We regard conceptual design as a negotiation between what we believe and what we observe. This process is not necessarily goal-directed, but establishes new connections between observables that become useful in product design. We propose an agent-oriented modelling method that can represent observation and experiment more effectively than conventional computational models. Our computer model is a metaphor for a physical prototype with which many design agents can interact from different perspectives. In this way we relate conceptual design to the coordination of experimental activity in the concurrent engineering process.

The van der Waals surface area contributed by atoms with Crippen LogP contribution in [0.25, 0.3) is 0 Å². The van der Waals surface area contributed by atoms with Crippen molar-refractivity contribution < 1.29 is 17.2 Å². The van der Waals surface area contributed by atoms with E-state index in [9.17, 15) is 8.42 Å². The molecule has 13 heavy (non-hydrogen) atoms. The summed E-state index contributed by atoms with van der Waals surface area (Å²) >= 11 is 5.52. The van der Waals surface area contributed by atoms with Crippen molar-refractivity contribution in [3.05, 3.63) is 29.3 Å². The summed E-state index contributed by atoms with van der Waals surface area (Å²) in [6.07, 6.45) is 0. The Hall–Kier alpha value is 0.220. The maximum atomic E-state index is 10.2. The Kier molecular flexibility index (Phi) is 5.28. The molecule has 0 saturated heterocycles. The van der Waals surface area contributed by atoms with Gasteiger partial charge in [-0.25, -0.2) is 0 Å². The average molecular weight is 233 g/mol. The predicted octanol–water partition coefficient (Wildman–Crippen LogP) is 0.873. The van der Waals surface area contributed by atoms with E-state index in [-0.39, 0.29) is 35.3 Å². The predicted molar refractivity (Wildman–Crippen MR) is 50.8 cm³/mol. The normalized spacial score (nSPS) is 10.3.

Our models make use of special-purpose definitive scripts, which permit synchronised update of variables: a generalisation of the spreadsheet principle. The definitive scripts are implemented in the environment of the Abstract Definitive Machine which provides an operational interpretation of the scripts. The use of these tools is illustrated with reference to the design of a model railway layout.